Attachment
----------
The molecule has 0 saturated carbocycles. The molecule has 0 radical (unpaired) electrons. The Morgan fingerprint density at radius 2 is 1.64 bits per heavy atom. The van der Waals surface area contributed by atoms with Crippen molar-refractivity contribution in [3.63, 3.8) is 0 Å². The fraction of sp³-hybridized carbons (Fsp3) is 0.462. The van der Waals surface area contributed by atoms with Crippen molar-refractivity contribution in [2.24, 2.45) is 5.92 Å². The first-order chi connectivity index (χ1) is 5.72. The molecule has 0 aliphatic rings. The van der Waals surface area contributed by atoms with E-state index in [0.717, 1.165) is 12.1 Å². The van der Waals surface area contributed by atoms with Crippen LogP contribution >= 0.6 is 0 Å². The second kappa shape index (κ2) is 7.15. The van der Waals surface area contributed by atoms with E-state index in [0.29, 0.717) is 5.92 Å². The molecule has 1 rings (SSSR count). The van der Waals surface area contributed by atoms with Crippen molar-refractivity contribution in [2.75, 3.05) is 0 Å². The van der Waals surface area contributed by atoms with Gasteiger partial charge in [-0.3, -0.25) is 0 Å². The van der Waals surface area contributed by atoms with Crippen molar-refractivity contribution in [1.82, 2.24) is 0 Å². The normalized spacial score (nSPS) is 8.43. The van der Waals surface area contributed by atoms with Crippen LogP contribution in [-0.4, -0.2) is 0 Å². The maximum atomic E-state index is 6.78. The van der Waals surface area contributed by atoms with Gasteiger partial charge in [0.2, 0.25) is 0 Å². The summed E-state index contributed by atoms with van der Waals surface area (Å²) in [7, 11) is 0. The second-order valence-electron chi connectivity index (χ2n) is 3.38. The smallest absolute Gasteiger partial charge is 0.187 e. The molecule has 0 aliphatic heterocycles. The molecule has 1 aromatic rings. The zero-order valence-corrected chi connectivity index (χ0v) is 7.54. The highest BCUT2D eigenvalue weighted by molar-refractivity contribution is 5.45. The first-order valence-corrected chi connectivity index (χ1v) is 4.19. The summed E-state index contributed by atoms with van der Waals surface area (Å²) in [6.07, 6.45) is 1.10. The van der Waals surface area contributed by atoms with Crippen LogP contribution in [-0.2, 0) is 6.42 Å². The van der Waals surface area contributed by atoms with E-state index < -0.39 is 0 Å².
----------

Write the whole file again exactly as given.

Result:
The molecule has 0 saturated carbocycles. The molecule has 0 radical (unpaired) electrons. The Morgan fingerprint density at radius 2 is 1.64 bits per heavy atom. The van der Waals surface area contributed by atoms with Crippen molar-refractivity contribution in [3.63, 3.8) is 0 Å². The fraction of sp³-hybridized carbons (Fsp3) is 0.462. The van der Waals surface area contributed by atoms with Crippen molar-refractivity contribution in [2.24, 2.45) is 5.92 Å². The first-order chi connectivity index (χ1) is 5.72. The molecule has 0 aliphatic rings. The van der Waals surface area contributed by atoms with E-state index in [0.717, 1.165) is 12.1 Å². The van der Waals surface area contributed by atoms with Crippen LogP contribution >= 0.6 is 0 Å². The second kappa shape index (κ2) is 7.15. The van der Waals surface area contributed by atoms with E-state index in [0.29, 0.717) is 5.92 Å². The molecule has 1 rings (SSSR count). The van der Waals surface area contributed by atoms with Crippen molar-refractivity contribution in [2.75, 3.05) is 0 Å². The van der Waals surface area contributed by atoms with Gasteiger partial charge in [-0.3, -0.25) is 0 Å². The van der Waals surface area contributed by atoms with Crippen molar-refractivity contribution in [1.82, 2.24) is 0 Å². The normalized spacial score (nSPS) is 8.43. The van der Waals surface area contributed by atoms with Crippen LogP contribution in [-0.4, -0.2) is 0 Å². The maximum atomic E-state index is 6.78. The van der Waals surface area contributed by atoms with Gasteiger partial charge in [0.2, 0.25) is 0 Å². The summed E-state index contributed by atoms with van der Waals surface area (Å²) in [7, 11) is 0. The second-order valence-electron chi connectivity index (χ2n) is 3.38. The smallest absolute Gasteiger partial charge is 0.187 e. The molecule has 0 aliphatic heterocycles. The molecule has 1 aromatic rings. The zero-order valence-corrected chi connectivity index (χ0v) is 7.54. The highest BCUT2D eigenvalue weighted by molar-refractivity contribution is 5.45. The first-order valence-corrected chi connectivity index (χ1v) is 4.19. The summed E-state index contributed by atoms with van der Waals surface area (Å²) in [6.07, 6.45) is 1.10. The van der Waals surface area contributed by atoms with Crippen LogP contribution in [-0.2, 0) is 6.42 Å². The van der Waals surface area contributed by atoms with E-state index < -0.39 is 0 Å².